Farmers' Hard Work Pays Off--Almost 99% of Lagoons Held During Hurricane Florence

As of today, the reports show 46 out of 3,300 lagoons sustained structural damages, inundations from floods or overtopping (from too much rain) due to Hurricane Florence. 46 out of 3,300 – that’s not perfect but, still, given the size of the hurricane, it’s good news.  If you do the math, that means 98.6% of lagoons held up to the storm. That didn’t just happen. It was the result of a lot of hard work, and preparation for the hurricane, by farmers.But unfortunately good news doesn’t sell newspapers. And the News and Observer’s stories about how hog farms fared during the hurricane sure didn’t read like good news. Take the first line of one story: “The number of hog lagoons in the state that are overflowing and spilling is double the amount counted Monday afternoon…”Doubled? That sounded terrible. But, of course, the News and Observer was only reporting the bad news. It didn’t mention the thousands of lagoons that were holding up fine.Right above that story, the News and Observer, published a photo of a flooded farm and a headline: More NC hog lagoons are breached and overflowing as Florence flood waters rise. More catastrophe. More warnings of doom.Bad news sells newspapers. The News and Observer reported the threats. But ignored the bigger part of the picture where farmers’ hard work paid off.Photo by Alec Linton Hog farm in Wayne County after the storm.

Preparing, Battling, and Coming Through Hurricane Florence: One Farmer's Story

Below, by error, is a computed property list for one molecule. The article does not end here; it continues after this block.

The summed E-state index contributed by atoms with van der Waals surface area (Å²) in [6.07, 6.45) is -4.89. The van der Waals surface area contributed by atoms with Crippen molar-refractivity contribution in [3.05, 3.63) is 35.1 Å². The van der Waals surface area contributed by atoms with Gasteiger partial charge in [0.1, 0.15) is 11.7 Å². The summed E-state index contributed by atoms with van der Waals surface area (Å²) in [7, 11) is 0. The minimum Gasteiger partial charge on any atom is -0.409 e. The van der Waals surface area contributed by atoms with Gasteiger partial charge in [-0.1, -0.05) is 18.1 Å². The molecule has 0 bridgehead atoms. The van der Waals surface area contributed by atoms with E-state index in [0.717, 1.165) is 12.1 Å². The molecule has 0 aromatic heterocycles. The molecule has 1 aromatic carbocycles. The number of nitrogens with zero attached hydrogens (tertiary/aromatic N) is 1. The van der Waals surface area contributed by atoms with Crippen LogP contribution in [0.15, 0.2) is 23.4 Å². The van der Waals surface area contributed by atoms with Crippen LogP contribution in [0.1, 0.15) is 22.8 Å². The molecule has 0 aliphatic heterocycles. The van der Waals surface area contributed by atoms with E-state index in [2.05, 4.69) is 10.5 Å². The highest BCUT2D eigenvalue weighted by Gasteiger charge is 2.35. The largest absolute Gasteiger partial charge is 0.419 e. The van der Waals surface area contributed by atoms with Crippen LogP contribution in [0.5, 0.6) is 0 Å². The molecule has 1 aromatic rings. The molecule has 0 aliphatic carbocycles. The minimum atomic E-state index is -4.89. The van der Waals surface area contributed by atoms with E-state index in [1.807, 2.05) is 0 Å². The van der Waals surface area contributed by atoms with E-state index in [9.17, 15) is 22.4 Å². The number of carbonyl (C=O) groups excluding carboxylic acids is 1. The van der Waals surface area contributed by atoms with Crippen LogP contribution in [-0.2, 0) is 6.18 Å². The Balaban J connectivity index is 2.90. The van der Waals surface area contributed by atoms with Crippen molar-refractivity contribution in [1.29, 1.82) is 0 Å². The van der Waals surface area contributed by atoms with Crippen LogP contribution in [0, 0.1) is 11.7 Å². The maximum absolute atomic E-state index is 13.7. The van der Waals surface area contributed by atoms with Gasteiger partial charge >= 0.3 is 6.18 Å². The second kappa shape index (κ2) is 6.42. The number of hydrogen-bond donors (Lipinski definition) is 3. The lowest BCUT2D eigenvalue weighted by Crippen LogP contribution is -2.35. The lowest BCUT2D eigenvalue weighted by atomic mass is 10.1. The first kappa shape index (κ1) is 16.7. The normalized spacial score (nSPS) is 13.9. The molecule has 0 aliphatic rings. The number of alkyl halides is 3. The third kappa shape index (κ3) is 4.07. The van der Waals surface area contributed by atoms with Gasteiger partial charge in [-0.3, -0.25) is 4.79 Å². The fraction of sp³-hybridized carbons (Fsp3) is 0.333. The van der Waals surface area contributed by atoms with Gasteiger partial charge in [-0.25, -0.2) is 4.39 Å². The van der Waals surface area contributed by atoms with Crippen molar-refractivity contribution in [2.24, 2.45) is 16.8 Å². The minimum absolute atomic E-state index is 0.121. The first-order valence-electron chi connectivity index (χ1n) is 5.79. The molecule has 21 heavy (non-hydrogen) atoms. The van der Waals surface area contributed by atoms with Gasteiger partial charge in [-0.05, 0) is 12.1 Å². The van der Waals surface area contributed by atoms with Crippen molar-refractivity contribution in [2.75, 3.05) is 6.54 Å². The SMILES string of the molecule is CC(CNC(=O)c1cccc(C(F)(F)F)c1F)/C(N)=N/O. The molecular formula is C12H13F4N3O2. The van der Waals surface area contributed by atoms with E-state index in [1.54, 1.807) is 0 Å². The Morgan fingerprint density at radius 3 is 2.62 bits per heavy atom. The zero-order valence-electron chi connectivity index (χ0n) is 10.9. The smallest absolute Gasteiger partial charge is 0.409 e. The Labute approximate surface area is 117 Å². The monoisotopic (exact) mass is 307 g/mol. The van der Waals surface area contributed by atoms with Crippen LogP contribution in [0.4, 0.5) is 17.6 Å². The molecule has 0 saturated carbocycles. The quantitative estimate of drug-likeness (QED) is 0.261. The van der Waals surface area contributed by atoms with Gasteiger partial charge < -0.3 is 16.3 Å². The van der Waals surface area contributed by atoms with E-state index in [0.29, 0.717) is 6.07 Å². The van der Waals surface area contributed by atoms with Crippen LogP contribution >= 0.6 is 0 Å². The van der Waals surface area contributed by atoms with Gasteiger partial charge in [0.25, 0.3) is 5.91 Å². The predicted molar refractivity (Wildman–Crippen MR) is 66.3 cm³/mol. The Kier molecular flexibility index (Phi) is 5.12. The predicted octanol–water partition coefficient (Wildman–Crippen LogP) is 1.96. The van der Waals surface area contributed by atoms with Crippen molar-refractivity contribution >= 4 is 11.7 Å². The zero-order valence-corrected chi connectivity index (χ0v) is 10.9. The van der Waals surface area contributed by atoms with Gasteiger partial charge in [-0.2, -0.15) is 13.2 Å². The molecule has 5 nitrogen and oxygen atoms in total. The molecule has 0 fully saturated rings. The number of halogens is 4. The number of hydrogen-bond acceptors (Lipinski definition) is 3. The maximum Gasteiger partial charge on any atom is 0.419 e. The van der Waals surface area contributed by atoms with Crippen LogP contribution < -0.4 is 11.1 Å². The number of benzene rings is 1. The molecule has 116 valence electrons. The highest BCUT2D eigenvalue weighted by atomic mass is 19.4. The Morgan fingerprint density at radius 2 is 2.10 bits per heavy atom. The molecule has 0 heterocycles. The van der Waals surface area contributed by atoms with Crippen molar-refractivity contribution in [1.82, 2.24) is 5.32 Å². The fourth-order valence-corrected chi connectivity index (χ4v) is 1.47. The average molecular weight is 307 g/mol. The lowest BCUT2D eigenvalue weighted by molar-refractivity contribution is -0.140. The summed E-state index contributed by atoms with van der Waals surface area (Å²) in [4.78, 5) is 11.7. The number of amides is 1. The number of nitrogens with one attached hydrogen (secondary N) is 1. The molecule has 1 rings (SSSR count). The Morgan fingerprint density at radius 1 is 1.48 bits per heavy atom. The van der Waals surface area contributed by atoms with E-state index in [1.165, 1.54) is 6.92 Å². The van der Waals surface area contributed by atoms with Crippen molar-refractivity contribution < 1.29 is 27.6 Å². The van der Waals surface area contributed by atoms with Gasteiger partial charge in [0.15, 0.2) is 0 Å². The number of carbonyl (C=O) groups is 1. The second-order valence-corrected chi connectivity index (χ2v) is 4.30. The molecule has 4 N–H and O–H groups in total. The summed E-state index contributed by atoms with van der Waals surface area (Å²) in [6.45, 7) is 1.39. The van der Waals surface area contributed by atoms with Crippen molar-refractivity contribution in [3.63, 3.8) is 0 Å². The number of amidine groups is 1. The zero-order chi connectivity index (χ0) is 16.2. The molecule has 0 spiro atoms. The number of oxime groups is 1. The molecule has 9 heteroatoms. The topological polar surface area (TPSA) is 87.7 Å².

Like most farmers, I went to work getting ready for the storm (or a storm) long before I ever heard the words Hurricane Florence. No farmer worth his salt begins preparing, say, a lagoon for a storm when he hears a storm is on the way – he makes sure a lagoon can weather a storm all year long.As Florence headed for the coast, we secured trash cans, made sure diesel fuel and gasoline for generators would be available and feed for the pigs was well stocked. During the storm, like hundreds of other farmers, we made sure buildings were holding up under the stress of the hurricane winds and that generators came on – and stayed on – once we lost electricity.  And we made routine checks on the pigs to be sure they had feed and water as well as proper ventilation.IMG_3063And, of course, the unexpected happened. During one torrential downpour, the generator on our farm ran hot.  When it stopped working the ventilation fans stopped and the curtains in our hog barn dropped to allow the pigs to have proper ventilation.  Next, as quickly as we could, we repaired the generator and restored the electricity – then we went to work rolling up each curtain and resetting the curtain drop machines.  All these protections are in place for one reason: To ensure the safety of our animals. And the protections worked.One other surprise: During the storm one feed system broke down so, every day, we had to bucket feed those pigs until we were able to fix the feed system.I’m also a local volunteer firefighter and when I wasn’t working on the farm I helped other firemen remove trees from roadways with our tractor.  Hurricane Florence didn’t allow me much time away from the farm but my brothers and sisters in the fire service worked day and night rescuing people from floods and helping families in trouble.During the hurricane, like many families, we also had leaks at our homes and were constantly monitoring the generators that provide electricity to our refrigerators, lights, and fans. And, of course, simply keeping our families safe as the hurricane roared inland was our biggest worry. I should also add that, during the hurricane, many farmers I know had a lot tougher time, and overcame harder struggles, than I did.IMG952602After the storm, with so many roads flooded, we’ve had to begin rationing feed supplies for our pigs, to make it last until feed trucks can safely travel.  And we’ve also begun to repair roofs across the farm. Everyday, we monitor the lagoon levels. And, of course, we already have a plan in place, preparing for the possibility of another storm.--Chad Herring, NCFF Executive Directoredidt